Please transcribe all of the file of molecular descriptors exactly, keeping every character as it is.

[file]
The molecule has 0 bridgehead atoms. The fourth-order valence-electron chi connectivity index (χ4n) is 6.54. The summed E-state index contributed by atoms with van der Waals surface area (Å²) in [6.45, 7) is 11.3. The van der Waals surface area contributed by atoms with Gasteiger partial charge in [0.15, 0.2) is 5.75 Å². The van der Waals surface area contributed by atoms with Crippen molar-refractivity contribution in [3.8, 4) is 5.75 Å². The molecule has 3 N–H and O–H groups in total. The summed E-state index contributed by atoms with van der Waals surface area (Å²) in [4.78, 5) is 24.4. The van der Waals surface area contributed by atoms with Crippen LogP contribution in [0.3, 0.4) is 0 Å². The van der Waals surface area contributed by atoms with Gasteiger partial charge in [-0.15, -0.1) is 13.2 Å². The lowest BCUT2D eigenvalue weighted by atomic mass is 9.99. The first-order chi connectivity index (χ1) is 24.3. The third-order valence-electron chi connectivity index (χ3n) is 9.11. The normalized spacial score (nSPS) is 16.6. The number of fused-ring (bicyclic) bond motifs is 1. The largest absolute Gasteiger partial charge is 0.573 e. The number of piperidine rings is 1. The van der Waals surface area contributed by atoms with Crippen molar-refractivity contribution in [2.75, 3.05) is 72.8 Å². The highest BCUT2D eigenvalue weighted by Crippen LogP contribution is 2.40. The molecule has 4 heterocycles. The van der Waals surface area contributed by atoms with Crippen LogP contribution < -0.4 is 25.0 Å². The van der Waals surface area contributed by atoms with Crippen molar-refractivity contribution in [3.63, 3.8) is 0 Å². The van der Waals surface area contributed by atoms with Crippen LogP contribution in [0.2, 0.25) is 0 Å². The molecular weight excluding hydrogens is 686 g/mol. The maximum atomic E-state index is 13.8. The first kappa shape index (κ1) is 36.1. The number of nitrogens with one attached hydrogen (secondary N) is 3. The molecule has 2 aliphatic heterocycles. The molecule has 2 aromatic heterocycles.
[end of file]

The molecule has 0 bridgehead atoms. The fourth-order valence-electron chi connectivity index (χ4n) is 6.54. The summed E-state index contributed by atoms with van der Waals surface area (Å²) in [6.45, 7) is 11.3. The van der Waals surface area contributed by atoms with Gasteiger partial charge in [0.15, 0.2) is 5.75 Å². The van der Waals surface area contributed by atoms with Crippen molar-refractivity contribution in [3.8, 4) is 5.75 Å². The molecule has 3 N–H and O–H groups in total. The summed E-state index contributed by atoms with van der Waals surface area (Å²) in [4.78, 5) is 24.4. The van der Waals surface area contributed by atoms with Crippen LogP contribution in [0.3, 0.4) is 0 Å². The van der Waals surface area contributed by atoms with Gasteiger partial charge in [-0.15, -0.1) is 13.2 Å². The lowest BCUT2D eigenvalue weighted by atomic mass is 9.99. The first-order chi connectivity index (χ1) is 24.3. The third-order valence-electron chi connectivity index (χ3n) is 9.11. The normalized spacial score (nSPS) is 16.6. The number of fused-ring (bicyclic) bond motifs is 1. The largest absolute Gasteiger partial charge is 0.573 e. The number of piperidine rings is 1. The van der Waals surface area contributed by atoms with Crippen molar-refractivity contribution in [2.75, 3.05) is 72.8 Å². The highest BCUT2D eigenvalue weighted by Crippen LogP contribution is 2.40. The molecule has 4 heterocycles. The van der Waals surface area contributed by atoms with Crippen LogP contribution < -0.4 is 25.0 Å². The van der Waals surface area contributed by atoms with Crippen molar-refractivity contribution in [3.63, 3.8) is 0 Å². The van der Waals surface area contributed by atoms with Crippen LogP contribution in [0.2, 0.25) is 0 Å². The molecular weight excluding hydrogens is 686 g/mol. The maximum atomic E-state index is 13.8. The first kappa shape index (κ1) is 36.1. The number of nitrogens with one attached hydrogen (secondary N) is 3. The molecule has 2 aliphatic heterocycles. The molecule has 2 aromatic heterocycles.